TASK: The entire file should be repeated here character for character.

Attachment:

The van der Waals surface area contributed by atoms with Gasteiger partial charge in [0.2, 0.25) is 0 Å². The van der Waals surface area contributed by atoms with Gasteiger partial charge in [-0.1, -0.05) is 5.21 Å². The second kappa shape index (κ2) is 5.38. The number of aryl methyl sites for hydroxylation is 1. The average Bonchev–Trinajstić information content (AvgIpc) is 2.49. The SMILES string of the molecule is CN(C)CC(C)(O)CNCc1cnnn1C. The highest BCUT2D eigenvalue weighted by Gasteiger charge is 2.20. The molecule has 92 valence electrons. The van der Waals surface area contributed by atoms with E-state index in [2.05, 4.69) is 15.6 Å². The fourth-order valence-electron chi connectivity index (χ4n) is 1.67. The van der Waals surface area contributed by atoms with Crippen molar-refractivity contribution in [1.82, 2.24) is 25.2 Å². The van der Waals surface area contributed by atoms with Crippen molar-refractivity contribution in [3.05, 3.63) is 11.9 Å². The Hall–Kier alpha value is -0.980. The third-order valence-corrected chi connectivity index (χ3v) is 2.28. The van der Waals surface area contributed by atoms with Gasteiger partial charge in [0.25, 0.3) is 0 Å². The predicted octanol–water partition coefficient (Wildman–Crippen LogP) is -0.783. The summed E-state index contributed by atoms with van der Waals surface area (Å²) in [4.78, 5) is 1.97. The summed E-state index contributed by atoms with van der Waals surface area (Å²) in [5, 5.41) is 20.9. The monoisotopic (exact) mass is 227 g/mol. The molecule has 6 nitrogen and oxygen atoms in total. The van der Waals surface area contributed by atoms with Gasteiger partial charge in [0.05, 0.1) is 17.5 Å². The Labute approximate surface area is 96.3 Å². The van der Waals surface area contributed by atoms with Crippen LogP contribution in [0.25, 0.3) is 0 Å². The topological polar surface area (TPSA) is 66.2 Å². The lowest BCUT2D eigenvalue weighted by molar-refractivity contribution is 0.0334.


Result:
The van der Waals surface area contributed by atoms with Gasteiger partial charge in [0.2, 0.25) is 0 Å². The van der Waals surface area contributed by atoms with Gasteiger partial charge in [-0.1, -0.05) is 5.21 Å². The second kappa shape index (κ2) is 5.38. The number of aryl methyl sites for hydroxylation is 1. The average Bonchev–Trinajstić information content (AvgIpc) is 2.49. The SMILES string of the molecule is CN(C)CC(C)(O)CNCc1cnnn1C. The highest BCUT2D eigenvalue weighted by Gasteiger charge is 2.20. The molecule has 92 valence electrons. The van der Waals surface area contributed by atoms with E-state index in [2.05, 4.69) is 15.6 Å². The fourth-order valence-electron chi connectivity index (χ4n) is 1.67. The van der Waals surface area contributed by atoms with Crippen molar-refractivity contribution in [1.82, 2.24) is 25.2 Å². The van der Waals surface area contributed by atoms with Crippen molar-refractivity contribution in [3.05, 3.63) is 11.9 Å². The Hall–Kier alpha value is -0.980. The third-order valence-corrected chi connectivity index (χ3v) is 2.28. The van der Waals surface area contributed by atoms with Gasteiger partial charge in [0.25, 0.3) is 0 Å². The predicted octanol–water partition coefficient (Wildman–Crippen LogP) is -0.783. The summed E-state index contributed by atoms with van der Waals surface area (Å²) in [4.78, 5) is 1.97. The summed E-state index contributed by atoms with van der Waals surface area (Å²) in [5, 5.41) is 20.9. The monoisotopic (exact) mass is 227 g/mol. The molecule has 6 nitrogen and oxygen atoms in total. The van der Waals surface area contributed by atoms with Gasteiger partial charge in [0.05, 0.1) is 17.5 Å². The Labute approximate surface area is 96.3 Å². The van der Waals surface area contributed by atoms with Crippen LogP contribution in [0.25, 0.3) is 0 Å². The topological polar surface area (TPSA) is 66.2 Å². The lowest BCUT2D eigenvalue weighted by molar-refractivity contribution is 0.0334.